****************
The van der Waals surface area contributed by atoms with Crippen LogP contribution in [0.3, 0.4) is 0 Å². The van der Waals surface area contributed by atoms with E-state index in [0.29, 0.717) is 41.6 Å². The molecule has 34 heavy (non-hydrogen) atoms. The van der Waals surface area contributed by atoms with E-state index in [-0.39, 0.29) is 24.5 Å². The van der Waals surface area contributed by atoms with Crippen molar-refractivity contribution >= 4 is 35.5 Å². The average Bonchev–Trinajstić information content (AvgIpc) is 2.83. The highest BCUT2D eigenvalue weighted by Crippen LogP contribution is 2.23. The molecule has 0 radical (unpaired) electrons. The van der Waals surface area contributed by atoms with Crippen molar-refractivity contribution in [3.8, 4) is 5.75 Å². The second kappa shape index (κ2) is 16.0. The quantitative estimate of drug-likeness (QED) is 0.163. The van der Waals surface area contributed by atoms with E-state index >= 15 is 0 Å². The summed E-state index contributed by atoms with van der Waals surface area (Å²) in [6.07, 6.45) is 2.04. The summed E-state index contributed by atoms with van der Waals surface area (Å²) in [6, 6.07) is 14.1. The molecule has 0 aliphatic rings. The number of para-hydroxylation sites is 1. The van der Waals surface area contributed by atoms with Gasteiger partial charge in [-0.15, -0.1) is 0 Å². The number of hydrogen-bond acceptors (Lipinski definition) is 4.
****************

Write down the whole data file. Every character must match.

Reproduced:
The van der Waals surface area contributed by atoms with Crippen LogP contribution in [0.3, 0.4) is 0 Å². The van der Waals surface area contributed by atoms with E-state index in [0.29, 0.717) is 41.6 Å². The molecule has 34 heavy (non-hydrogen) atoms. The van der Waals surface area contributed by atoms with E-state index in [-0.39, 0.29) is 24.5 Å². The van der Waals surface area contributed by atoms with Crippen molar-refractivity contribution >= 4 is 35.5 Å². The average Bonchev–Trinajstić information content (AvgIpc) is 2.83. The highest BCUT2D eigenvalue weighted by Crippen LogP contribution is 2.23. The molecule has 0 radical (unpaired) electrons. The van der Waals surface area contributed by atoms with Crippen molar-refractivity contribution in [3.8, 4) is 5.75 Å². The second kappa shape index (κ2) is 16.0. The quantitative estimate of drug-likeness (QED) is 0.163. The van der Waals surface area contributed by atoms with E-state index >= 15 is 0 Å². The summed E-state index contributed by atoms with van der Waals surface area (Å²) in [6.07, 6.45) is 2.04. The summed E-state index contributed by atoms with van der Waals surface area (Å²) in [6, 6.07) is 14.1. The molecule has 0 aliphatic rings. The number of para-hydroxylation sites is 1. The van der Waals surface area contributed by atoms with Gasteiger partial charge in [-0.15, -0.1) is 0 Å². The number of hydrogen-bond acceptors (Lipinski definition) is 4.